We are grateful to Mrs Fiona Johnston, niece of Pipe Major Donald Maclean of Lewis, and an accomplished accordionist, for additional information and memorabilia concerning her family and her famous uncle.
‘My father Dr Murdo Maclean returned from the First World War after being wounded twice and returning both times. Travelling home he was scheduled to sail from Kyle with his father, who had gone there to meet him, on the ill-fated Iolaire. My father’s train was late and they sailed on another ship. [The Iolaire went down off Stornoway on New Year’s Day 1919 when in sight of land. 205 soldiers and crew lost their lives. The tragedy is the subject of a P/M Donald MacLeod piobaireachd Lament for the Iolaire.]
‘The headmaster from the Nicholson Institute in Stornoway knew that there were teaching bursaries available for returning ex-servicemen but he waited six weeks before announcing that he was running special classes. He knew that the men by that time would be getting bored and would sign up more readily. A wise man. My father was one of those who signed up and this led to him gaining a place at university and studying medicine. There were eight of them in the family and they lived in a small house in Barvas that their father, my grandfather, built for £5. There were a number of years between Murdo and Donald and it is noteworthy that the elder son survived the first war and the younger the second.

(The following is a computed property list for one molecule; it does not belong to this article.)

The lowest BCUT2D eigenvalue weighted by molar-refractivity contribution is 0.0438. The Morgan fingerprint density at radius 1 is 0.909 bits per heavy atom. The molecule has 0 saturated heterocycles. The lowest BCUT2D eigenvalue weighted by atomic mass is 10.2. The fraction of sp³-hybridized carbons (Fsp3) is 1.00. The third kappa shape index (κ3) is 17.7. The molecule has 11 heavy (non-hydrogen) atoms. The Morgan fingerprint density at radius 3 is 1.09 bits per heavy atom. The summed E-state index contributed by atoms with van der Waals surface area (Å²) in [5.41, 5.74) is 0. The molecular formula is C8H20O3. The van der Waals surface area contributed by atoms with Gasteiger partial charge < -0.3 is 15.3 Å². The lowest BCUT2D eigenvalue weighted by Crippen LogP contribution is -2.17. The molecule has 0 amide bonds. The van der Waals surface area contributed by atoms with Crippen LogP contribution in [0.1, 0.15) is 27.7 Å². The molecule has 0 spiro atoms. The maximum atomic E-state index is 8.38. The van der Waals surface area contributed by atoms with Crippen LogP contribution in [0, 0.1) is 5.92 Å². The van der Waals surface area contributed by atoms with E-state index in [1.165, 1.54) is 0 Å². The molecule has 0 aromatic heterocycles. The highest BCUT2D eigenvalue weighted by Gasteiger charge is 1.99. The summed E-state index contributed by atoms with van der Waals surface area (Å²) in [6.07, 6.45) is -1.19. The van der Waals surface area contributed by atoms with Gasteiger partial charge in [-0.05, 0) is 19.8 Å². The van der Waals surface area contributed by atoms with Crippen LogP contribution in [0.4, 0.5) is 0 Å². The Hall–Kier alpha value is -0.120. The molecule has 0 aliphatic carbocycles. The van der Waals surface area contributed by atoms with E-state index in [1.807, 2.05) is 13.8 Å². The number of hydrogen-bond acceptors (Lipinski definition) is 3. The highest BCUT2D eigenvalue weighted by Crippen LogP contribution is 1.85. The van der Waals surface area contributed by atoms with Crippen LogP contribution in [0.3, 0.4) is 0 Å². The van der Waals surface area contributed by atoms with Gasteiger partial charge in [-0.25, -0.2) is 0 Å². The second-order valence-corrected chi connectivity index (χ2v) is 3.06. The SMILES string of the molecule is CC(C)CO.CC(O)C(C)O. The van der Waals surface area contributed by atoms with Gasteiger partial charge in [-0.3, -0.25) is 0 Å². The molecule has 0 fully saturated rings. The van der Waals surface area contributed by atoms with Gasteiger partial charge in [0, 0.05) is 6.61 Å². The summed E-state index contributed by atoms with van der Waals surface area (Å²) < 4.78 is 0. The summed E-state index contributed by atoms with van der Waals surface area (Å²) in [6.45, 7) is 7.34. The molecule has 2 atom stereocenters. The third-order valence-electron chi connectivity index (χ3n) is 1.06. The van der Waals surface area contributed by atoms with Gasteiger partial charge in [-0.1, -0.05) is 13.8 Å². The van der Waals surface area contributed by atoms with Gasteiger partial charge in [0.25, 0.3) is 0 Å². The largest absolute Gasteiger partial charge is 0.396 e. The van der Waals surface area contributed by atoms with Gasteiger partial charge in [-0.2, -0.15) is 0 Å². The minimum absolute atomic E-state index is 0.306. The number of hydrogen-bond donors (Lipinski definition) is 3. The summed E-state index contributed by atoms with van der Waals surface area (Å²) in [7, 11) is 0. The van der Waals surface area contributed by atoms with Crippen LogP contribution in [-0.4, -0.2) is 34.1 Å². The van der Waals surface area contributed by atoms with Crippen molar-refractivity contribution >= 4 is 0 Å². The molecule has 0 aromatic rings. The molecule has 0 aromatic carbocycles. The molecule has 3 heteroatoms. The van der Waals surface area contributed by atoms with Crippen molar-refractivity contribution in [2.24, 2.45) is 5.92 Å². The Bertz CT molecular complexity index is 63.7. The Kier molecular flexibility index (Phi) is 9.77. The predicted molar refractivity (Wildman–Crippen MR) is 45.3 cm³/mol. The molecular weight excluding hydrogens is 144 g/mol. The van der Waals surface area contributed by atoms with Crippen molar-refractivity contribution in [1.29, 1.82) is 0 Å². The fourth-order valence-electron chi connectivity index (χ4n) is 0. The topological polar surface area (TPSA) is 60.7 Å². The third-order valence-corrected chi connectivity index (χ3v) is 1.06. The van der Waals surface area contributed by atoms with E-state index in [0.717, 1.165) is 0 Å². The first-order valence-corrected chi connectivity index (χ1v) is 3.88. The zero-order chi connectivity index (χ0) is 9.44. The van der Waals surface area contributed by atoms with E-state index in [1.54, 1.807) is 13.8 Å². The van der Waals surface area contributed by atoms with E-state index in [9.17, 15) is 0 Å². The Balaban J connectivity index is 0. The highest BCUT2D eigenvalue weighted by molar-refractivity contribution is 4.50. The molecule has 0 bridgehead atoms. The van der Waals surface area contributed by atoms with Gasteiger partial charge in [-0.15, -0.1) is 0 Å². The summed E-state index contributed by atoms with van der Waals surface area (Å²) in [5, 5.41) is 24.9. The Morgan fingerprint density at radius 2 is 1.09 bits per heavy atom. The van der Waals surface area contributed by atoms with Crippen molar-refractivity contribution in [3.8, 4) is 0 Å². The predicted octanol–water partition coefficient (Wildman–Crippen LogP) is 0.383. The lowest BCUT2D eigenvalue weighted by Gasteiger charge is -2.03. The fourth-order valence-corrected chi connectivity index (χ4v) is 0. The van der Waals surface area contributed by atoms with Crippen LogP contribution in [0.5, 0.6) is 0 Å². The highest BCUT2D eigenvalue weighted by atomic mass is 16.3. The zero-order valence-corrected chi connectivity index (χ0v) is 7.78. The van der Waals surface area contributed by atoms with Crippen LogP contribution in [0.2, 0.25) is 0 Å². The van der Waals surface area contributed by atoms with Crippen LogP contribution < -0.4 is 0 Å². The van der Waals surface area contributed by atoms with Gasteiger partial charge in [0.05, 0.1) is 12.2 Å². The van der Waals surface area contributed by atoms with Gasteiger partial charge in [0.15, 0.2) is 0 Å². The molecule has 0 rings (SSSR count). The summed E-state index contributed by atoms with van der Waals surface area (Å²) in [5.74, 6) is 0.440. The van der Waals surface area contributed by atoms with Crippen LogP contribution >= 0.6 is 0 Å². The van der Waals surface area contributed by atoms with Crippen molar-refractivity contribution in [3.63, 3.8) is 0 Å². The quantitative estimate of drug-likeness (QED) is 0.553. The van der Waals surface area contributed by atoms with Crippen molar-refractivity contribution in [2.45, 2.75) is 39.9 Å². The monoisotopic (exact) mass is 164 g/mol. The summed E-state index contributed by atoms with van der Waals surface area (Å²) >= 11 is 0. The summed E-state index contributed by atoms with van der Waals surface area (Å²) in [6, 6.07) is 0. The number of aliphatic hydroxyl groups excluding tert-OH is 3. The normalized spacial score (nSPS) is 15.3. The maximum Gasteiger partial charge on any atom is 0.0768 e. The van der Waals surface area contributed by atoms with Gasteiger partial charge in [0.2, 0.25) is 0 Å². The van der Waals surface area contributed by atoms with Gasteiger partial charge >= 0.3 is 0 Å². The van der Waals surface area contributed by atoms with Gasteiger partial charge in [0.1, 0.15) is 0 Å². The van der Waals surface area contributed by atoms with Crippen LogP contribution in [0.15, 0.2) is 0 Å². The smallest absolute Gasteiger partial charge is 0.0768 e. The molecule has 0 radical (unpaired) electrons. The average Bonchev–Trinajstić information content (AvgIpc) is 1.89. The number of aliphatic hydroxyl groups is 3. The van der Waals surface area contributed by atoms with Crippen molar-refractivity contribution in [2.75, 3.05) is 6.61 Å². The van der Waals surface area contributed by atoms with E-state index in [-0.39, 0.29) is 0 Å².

‘My father walked the 15 miles from Barvas to the Nicholson and he got interested in piping after hearing travellers play on his way home. His father played and would have taught him. I seldom heard him play however. Once was on VE Day at Dunvegan where he had his practice and where I was brought up. He seldom spoke about the war and I can only remember one occasion when he was washing dishes and my mother berated him for using too much washing up liquid. ‘If you’d had to wash dishes in mud and grime you’d do the same,’ he said, referring to his time in the trenches.
‘The second time was when he was much older and there was a programme on the BBC radio about WW1 and he turned it off telling me he couldn’t bear listening to it.’
‘My uncle Donald [photographed in our first picture piping for dancers at Skye Games, Portree, in the late 1940s] would come to visit us on Skye when he was there teaching piping and dancing. He was always very kind and gentle with us, very affectionate. After being a PoW his family meant an awful lot to him. He never married even though he was a fine figure of a man. I think he was wedded to his pipes. We used to go in to see him when he worked in Lawrie’s shop in Glasgow. He lived in Broomhill Road in Glasgow then, and his landlady was a widow who had piping connections.